The presidential campaign has been strikingly negative so far, but this week voters saw how really nasty it’s likely to become. Both President Obama and Republican challenger Mitt Romney have had lots of misleading TV ads, ones that made their points by taking comments out of context or “exaggerating for effect” the opponent’s positions. But a new ad from Obama super PAC Priorities USA Action is so vile even some Democrats say a new low has been reached.
In the ad, former Missouri steelworker Joe Soptic says, “When Mitt Romney and Bain closed the plant, I lost my health care.” The ad then goes on to suggest that his wife died of cancer because of the closing. “There was nothing they could do for her, and she passed away in 22 days. I do not think that Mitt Romney realizes what he’s done to anyone.”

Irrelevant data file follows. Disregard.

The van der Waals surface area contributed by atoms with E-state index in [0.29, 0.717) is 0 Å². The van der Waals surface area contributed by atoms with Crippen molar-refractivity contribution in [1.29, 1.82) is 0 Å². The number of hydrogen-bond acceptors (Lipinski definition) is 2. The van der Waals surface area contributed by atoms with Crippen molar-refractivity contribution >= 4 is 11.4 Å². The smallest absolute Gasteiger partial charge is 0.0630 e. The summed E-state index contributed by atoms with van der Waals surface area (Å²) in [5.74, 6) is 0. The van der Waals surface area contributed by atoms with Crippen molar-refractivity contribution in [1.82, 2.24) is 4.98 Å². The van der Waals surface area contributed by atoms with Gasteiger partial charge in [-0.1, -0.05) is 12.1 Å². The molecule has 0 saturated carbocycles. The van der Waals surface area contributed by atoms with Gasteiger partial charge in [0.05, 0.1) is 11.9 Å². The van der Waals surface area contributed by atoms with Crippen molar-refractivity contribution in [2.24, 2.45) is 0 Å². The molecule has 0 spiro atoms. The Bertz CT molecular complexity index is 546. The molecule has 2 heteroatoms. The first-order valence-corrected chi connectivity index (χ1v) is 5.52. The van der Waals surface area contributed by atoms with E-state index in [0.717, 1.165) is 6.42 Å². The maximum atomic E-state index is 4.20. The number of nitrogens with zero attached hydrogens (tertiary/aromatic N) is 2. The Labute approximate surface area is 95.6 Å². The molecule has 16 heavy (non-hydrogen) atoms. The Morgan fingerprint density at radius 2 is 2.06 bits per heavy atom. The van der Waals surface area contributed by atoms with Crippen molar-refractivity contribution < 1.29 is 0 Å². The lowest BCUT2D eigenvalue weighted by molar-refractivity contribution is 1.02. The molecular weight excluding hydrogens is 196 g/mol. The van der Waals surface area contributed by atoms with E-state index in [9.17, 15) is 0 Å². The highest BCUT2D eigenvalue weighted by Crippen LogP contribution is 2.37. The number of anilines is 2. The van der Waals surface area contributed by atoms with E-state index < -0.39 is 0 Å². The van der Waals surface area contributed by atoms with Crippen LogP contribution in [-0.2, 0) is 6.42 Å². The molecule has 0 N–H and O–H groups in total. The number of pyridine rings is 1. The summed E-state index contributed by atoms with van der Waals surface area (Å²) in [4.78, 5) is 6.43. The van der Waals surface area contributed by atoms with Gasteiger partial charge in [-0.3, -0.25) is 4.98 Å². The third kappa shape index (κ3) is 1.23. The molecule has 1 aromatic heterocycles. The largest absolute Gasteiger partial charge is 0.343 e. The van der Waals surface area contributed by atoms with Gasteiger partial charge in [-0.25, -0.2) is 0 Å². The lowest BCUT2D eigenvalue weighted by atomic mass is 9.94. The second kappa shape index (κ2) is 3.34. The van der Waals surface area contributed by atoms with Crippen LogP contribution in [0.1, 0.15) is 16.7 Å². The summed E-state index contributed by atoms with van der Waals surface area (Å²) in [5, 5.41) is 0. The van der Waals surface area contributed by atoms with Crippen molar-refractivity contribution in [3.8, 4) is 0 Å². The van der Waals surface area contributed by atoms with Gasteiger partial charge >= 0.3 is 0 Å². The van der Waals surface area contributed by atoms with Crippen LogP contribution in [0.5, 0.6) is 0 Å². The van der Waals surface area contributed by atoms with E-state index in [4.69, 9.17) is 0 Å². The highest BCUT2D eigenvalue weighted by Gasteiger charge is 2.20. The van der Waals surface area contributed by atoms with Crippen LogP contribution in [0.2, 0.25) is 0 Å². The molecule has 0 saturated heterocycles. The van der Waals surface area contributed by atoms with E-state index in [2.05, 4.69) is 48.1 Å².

The only problem is that the whole ad is a lie. Soptic’s wife died five years after he lost his job, and she had her own job with health insurance for part of that time.
“It’s one thing to be negative,” warns conservative strategist Frank Lutz. It’s another thing to demonize your opponent.” Such ads may energize the base, but they’re likely to turn off enough undecided voters to swing an election.
Well, we’ll see. Until this week, Obama and Romney were in a statistical tie. But a couple of new polls this week show Obama has pulled ahead enough to be out of margin-of-error territory. The unpleasant fact is that negative ads work.
And Romney has a whole lot of campaign money he hasn’t spent yet. Don’t expect him to be Mr. Nice Guy in the next three months.